by David Sturm
Most of the English-speaking expatriates who leave Prague simply return to their home countries. These include front men for multinationals whose mission was to set up a branch office and leave it with Czechs in charge, those with Czech blood who came seeking their roots and Jews for whom the city is the stuff of legend.
There are also, however, those leaving Prague whose business is the constant pursuit of greener pastures. What is the city that will play host to the next wave of nascent Hemingways, venture capitalists and footloose retirees?
Here is a rundown on the conventional wisdom among Prague's expats:
- Moscow -- J.P. Morgan's New York City. Hogarth's London. Al Capone's Chicago. Lorenzo Medici's Florence. Octavian's Rome. Jack London's Fairbanks. Take your pick.
- Warsaw -- "Destroyed by the Nazis and rebuilt by the communists," as the wry saying goes, this city has risen to become central Europe's economic powerhouse. Poles also have the reputation as some of the friendliest people in Europe.
- Budapest -- More cosmopolitan yet less tourist-infested than Prague, Hungary's capital has an expat scene as comfy and affordable as any in Europe. The cuisine is Central Europe's best.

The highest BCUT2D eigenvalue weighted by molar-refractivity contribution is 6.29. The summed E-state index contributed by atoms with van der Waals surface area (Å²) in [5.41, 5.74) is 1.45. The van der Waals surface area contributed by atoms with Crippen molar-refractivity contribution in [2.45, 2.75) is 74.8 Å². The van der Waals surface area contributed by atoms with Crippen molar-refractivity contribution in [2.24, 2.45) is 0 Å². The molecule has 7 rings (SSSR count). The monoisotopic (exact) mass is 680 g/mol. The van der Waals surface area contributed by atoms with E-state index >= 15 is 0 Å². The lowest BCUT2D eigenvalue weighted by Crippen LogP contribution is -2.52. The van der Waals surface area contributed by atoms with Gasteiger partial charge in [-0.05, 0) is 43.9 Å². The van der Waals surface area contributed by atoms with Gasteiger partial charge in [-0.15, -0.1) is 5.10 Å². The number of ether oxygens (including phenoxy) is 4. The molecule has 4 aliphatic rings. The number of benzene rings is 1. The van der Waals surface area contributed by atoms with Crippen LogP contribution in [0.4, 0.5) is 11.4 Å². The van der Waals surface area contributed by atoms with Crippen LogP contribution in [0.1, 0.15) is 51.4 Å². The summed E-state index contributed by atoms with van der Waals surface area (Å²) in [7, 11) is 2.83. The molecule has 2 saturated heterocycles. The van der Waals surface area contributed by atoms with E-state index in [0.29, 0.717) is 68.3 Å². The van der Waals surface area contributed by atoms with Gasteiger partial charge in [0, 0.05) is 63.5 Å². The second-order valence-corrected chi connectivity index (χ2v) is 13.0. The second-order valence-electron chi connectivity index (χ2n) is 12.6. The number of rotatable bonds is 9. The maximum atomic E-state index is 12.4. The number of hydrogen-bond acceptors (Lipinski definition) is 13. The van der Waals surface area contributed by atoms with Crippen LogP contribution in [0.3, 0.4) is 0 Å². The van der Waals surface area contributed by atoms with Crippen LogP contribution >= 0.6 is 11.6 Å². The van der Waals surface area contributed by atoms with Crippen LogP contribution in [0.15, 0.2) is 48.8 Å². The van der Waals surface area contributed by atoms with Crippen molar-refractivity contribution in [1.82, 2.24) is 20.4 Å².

- Ljubljana -- The buzz is building about the capital of Slovenia, a nation carved from the northwest corner of the former Yugoslavia. Beautiful, peaceful and relatively unspoiled, it's 150 miles east of Venice.
- Bratislava -- Compared to Prague, the capital of the post-"Velvet Divorce" nation of Slovakia is smaller and politically and economically less mature. But the expat community there is growing.
- Kiev -- With Motorola leading the way, western businesses are building a seawall against a tide of corruption. Once the Ukranian economy is tamed, markets are potentially huge.
(Originally appeared in The Washington Post.)
- Minsk, Belarus -- Be mistaken for a journalist and you could be beaten, jailed or shot at by police.
- Kabul, Afghanistan -- Ruined by war and in the grip of Muslim fundamentalism, it's now a place where police will arrest you for flying a kite, i.e., displaying frivolity toward heaven.
- Tirana, Albania -- They're still doing their laundry on rocks in streams.